Q: “I’m wondering about the concept of “leaving and cleaving. I’m engaged and members of my family are saying that family comes before my husband. What is your take on this?”

Gary Chapman: The scriptures are very clear that when we get married we are to leave our parents and cleave to our spouse. That doesn’t mean we desert our parents. We must certainly honor them after we get married, but our main allegiance is to our husband or to our wife. Failure to reconcile with this and to clarify this before you get married will cause problems after you get married. If you and your fiancé don’t agree on this, it would be good for you both to sit down with a counselor or pastor to help clarify this Biblical teaching of leaving and cleaving. If you don’t, it will likely raise it’s head again after you get married. Far better to deal it it and clarify it before you tie the knot, then to try to deal with the consequences afterwards.

Emotional Communication

Why do so many couples have difficulty with communication? Often, the answer lies in emotions. Before marriage we had one over-powering emotion—love. But now, the emotions of hurt, anger, disappointment, and fear often dominate. These emotions do not encourage us to communicate. Or, if we communicate it is likely to be negative or critical. We speak out of our anger and create even more negative feelings. The key is in learning how to share emotions without condemnation. You might begin by saying, “I feel hurt and when you have time, I need your help.” Identifying your feelings and choosing to share them is step one. Step two is accepting the feelings of your mate and asking: “What can I do to help?”

Partner or Child?

When I wrote my book: Profit Sharing: The Chapman Guide to Making Money an Asset to Your Marriage, I discovered that one of the most common problems is that couples do not feel like partners. Often, the husband so controls the money that the wife feels like a child on an allowance. Or, the wife will control the money and the husband feels ‘left out’. Obviously, someone must balance the checkbook, and keep the bills paid, but this does not mean that they control the money. We are a team, and must work together. The Bible says, “Two are better than one.” That is certainly true in money management. If you keep the books, you might ask your spouse: “Do you feel like a partner, or a child?” Take their answer seriously, and make adjustments as needed.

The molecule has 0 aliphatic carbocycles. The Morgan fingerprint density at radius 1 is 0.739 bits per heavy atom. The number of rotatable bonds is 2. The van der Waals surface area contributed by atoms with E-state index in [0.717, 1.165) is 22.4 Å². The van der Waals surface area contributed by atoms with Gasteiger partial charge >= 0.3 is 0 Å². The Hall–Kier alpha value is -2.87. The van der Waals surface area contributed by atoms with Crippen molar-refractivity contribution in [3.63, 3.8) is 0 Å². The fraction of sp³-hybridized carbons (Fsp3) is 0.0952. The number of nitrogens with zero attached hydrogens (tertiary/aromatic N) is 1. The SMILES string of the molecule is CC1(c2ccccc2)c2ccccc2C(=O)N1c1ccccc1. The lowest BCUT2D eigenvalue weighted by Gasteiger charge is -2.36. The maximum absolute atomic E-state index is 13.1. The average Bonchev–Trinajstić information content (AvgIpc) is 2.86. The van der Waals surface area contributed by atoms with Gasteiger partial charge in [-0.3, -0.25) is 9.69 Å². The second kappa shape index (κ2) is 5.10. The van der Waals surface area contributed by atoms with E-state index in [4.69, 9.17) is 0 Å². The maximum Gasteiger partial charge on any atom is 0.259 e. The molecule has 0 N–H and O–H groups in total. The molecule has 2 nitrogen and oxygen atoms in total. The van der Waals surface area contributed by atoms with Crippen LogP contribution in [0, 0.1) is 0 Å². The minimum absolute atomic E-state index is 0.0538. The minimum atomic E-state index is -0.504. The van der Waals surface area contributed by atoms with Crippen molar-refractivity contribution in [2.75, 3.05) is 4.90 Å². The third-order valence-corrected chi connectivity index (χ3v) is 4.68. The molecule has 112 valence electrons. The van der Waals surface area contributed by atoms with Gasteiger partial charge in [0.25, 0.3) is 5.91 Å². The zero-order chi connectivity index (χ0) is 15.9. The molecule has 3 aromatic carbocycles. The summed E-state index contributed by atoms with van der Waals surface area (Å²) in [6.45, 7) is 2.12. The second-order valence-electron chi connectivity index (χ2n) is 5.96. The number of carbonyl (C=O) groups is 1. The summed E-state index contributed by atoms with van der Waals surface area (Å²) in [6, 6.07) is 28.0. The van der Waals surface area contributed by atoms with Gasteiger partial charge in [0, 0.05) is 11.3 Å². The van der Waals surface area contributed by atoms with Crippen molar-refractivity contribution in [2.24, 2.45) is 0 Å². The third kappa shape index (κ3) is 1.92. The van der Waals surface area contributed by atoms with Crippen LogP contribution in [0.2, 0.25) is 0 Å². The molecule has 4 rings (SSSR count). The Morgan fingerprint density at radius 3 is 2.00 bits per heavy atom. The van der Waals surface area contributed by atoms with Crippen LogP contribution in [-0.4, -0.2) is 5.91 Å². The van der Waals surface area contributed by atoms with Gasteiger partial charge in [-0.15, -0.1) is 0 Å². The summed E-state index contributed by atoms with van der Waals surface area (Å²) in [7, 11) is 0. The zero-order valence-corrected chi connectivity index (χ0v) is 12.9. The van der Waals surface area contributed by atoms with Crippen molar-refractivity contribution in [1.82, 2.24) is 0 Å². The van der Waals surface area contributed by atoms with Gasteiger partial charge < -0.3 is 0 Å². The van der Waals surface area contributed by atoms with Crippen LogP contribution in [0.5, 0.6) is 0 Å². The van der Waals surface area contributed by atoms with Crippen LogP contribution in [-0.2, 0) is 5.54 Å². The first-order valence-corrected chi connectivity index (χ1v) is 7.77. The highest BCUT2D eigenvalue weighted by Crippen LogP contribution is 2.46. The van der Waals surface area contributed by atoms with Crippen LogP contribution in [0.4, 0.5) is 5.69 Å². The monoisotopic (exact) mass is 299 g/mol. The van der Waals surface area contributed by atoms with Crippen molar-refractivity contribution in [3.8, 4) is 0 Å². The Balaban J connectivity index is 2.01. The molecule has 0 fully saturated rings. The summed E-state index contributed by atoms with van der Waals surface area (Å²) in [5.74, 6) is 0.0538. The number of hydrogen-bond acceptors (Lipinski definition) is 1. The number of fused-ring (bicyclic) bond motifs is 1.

Difficulty in Communication

Why do so many couples have difficulty with communication? Often, the answer lies in emotions. Before marriage we had one over-powering emotion – love. But now, the emotions of hurt, anger, disappointment, and fear often dominate. These emotions do not encourage us to communicate. Or, if we communicate it is likely to be negative or critical. We speak out of our anger and create even more negative feelings. The Key is in learning how to share emotions without condemnation. You might begin by saying, “I feel hurt and when you have time, I need your help.” Identifying your feelings and choosing to share them is step one. Step two is accepting the feelings of your mate and asking: “What can I do to help?”

Working Together on Finances

When I wrote my book: Profit Sharing: The Chapman Guide to Making Money an Asset to Your Marriage, I discovered that one of the most common problems is that couples do not feel like partners. Often, the husband so controls the money that the wife feels like a child on an allowance. Or, the wife will control the money and the husband feels ‘left out’. Obviously, someone must balance the checkbook, and keep the bills paid, but this does not mean that they control the money. We are a team, and must work together. The Bible says, “Two are better than one.” That is certainly true in money management. If you keep the books, you might ask your spouse: “Do you feel like a partner, or a child?” Take their answer seriously, and make adjustments as needed.